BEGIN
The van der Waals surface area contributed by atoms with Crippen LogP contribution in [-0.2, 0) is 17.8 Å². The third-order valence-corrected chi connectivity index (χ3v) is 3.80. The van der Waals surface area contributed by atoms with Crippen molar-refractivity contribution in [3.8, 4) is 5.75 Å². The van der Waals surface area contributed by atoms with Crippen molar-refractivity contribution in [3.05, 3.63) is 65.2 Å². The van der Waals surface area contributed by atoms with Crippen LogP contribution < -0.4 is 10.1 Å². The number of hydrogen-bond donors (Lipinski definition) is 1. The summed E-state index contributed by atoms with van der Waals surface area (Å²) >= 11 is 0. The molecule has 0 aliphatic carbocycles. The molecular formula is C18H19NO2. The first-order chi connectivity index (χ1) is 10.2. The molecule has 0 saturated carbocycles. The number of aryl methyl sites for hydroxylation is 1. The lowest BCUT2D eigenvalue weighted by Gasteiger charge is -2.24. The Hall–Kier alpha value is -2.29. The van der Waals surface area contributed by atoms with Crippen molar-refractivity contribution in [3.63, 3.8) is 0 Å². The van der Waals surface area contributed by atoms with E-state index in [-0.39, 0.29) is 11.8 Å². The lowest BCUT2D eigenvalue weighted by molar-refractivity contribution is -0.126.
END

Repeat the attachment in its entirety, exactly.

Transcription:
The van der Waals surface area contributed by atoms with Crippen LogP contribution in [-0.2, 0) is 17.8 Å². The third-order valence-corrected chi connectivity index (χ3v) is 3.80. The van der Waals surface area contributed by atoms with Crippen molar-refractivity contribution in [3.8, 4) is 5.75 Å². The van der Waals surface area contributed by atoms with Crippen molar-refractivity contribution in [3.05, 3.63) is 65.2 Å². The van der Waals surface area contributed by atoms with Crippen LogP contribution < -0.4 is 10.1 Å². The number of hydrogen-bond donors (Lipinski definition) is 1. The summed E-state index contributed by atoms with van der Waals surface area (Å²) >= 11 is 0. The molecule has 0 aliphatic carbocycles. The molecular formula is C18H19NO2. The first-order chi connectivity index (χ1) is 10.2. The molecule has 0 saturated carbocycles. The number of aryl methyl sites for hydroxylation is 1. The lowest BCUT2D eigenvalue weighted by Gasteiger charge is -2.24. The Hall–Kier alpha value is -2.29. The van der Waals surface area contributed by atoms with Crippen molar-refractivity contribution in [3.63, 3.8) is 0 Å². The van der Waals surface area contributed by atoms with E-state index in [-0.39, 0.29) is 11.8 Å². The lowest BCUT2D eigenvalue weighted by molar-refractivity contribution is -0.126.